The Young Man at the Tomb Holding Fast to Each Other Amen to What We Are The Lord, Our Justice Claiming Our True Name What We Expect The Comma Keeping the Demons Quiet The Dove in the Heavens Thankfulness and Generosity Speaking to Jesus A Promise to Simeon and Us A Sign for You The Voice in the Wilderness How Annunciations Work The Least, the Lost, and the Last Waiting for Christ’s Return Attire for the Kingdom The Cross in a Violent World Come to the Banquet Today Anointing of the Sick Finding the Eternal Change and Continuity Paying Attention The First and the Last Using Bad Consequences How to Talk to God Ready to Forgive Facing the Serpent Priority and Mutuality Three Meals a Day Searching for Pearls The Power of Service Why Walk on Water? 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The Problem with Sparrows Eternal Creation Patient Vigilance Buried Treasure Thinking Again Where You Do Not Want to Go The Courage to Speak Humility and Truth Do Something Good Knowing the Song Acting Against Evil God Will Come What We Can Say Senseless Violence Invitation as a Threat What Belongs to God Two Commands, Side by Side Burdens We May Not See Foolish or Wise Accepting the Consequences Serving the Least Watching for Jesus Camels and Gnats Becoming Smaller The Christmas Barber The Ring of the Kings The Freedom and Faith of John the Baptist Zebedee The Opioid Crisis Approaching, Grasping, Lifting Up What God Intends The Battle with Satan Following Elijah and Moses Standing in Truth A God of Love or Condemnation When Life Turns Not Fully Prepared The Wounds We Carry Selling Onions Son of Encouragement To Love as God Loves Engagement with the World Doubting Disciples Sabbath Avoiding the Diabolical Persistent Hope Speaking the Word Within Us “And Also With You” Capital Punishment I Will Go On Three Wise Choices Will You Also Leave? 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After the Ascension

May 8, 2016 Click on the left end of the black bar to play/pause

May 8, 2016
Luke 24:46-53
Fr. George Smiga

I think all of us have in our minds a picture of the Ascension of Jesus. Christ is lifted up through the clouds to take a seat at the right hand of the Father. But what struck me today in our first reading from the Book of Acts is what happens after the Ascension. Two men appear to the disciples and say, “Men of Galilee, why are you standing looking up into the sky?” In other words, even though Jesus ascended through the sky, looking for Jesus in the sky is looking in the wrong place. This is the scriptural way of telling us that we are to look for the risen Christ not in the clouds but in the circumstances of our own lives.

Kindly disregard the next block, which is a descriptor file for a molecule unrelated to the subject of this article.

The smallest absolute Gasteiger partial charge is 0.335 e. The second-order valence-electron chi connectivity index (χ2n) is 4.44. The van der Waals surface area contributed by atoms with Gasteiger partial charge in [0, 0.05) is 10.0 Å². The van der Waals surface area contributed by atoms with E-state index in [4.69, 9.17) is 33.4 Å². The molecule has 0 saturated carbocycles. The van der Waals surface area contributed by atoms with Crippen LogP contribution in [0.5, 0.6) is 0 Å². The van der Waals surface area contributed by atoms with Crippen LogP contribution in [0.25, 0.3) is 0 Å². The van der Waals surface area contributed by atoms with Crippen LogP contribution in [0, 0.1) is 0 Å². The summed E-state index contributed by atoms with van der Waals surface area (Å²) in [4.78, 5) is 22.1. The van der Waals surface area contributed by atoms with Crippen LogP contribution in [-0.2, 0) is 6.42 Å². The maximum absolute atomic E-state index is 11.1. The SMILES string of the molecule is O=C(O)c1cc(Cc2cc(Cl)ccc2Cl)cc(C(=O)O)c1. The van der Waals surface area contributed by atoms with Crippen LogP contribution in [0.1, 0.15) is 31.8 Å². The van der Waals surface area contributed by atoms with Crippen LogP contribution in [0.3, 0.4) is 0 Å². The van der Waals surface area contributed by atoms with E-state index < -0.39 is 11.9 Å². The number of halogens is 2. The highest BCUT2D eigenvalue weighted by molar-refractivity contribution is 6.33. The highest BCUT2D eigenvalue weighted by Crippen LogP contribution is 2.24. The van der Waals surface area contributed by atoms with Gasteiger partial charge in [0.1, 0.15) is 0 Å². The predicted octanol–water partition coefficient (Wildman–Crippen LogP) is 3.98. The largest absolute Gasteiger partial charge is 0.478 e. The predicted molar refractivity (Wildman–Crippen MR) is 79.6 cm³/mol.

But where in our lives should we look? Allow me to suggest three places: in joys, in needs, and in opportunities. Looking for Jesus in the joys of our lives is looking in the easiest place. When we watch or children or grandchildren play, when we embrace the person that we love, when we reflect upon the goodness and the faithfulness of our closest friends, the risen Jesus is there. But it is important for us to recognize his presence. The good things in our lives do not come to us because of luck or good fortune. They come from the love of God blessing us.

Jesus can also be found in the needs around us. When someone in our family needs our time, when someone at work needs our assistance, when someone at school needs us to listen, we should expect to find Jesus there. When we reach out to help, when we reach out to give, Jesus often uses that moment to give to us. We know from experience that we receive more than we give. The risen Christ will bless us when we try to help others.

Jesus can also be found in the opportunities of our lives, opportunities for hope, opportunities for healing. We can find ourselves devastated by the loss of someone through death, through divorce, or through misunderstanding. We simply cannot imagine our lives ever being normal again. It is then that we should look for Christ in opportunities of hope. The opportunity to have lunch with a friend, the opportunity of a call to service, or the opportunity for a trip with our family, can all be moments that Jesus uses to bring us back to fullness of life. We should look for those opportunities and take them.

We might find ourselves deeply hurt because of the insensitivity or selfishness of someone else. We simply cannot imagine ever forgiving that person, ever restoring that relationship. Then we should look for Christ in opportunities for healing. A note in the mail, a chance meeting in the supermarket might be just the moment that Christ uses to give our relationship a second chance, to restore the bond that was broken. We should watch for those opportunities and seize them.

On this feast of the Ascension, we should look for the risen Christ in our joys, in the needs around us, and in the opportunities for hope and healing. It does no good to stand looking up into the sky. Christ is to be found in the contours of our lives.

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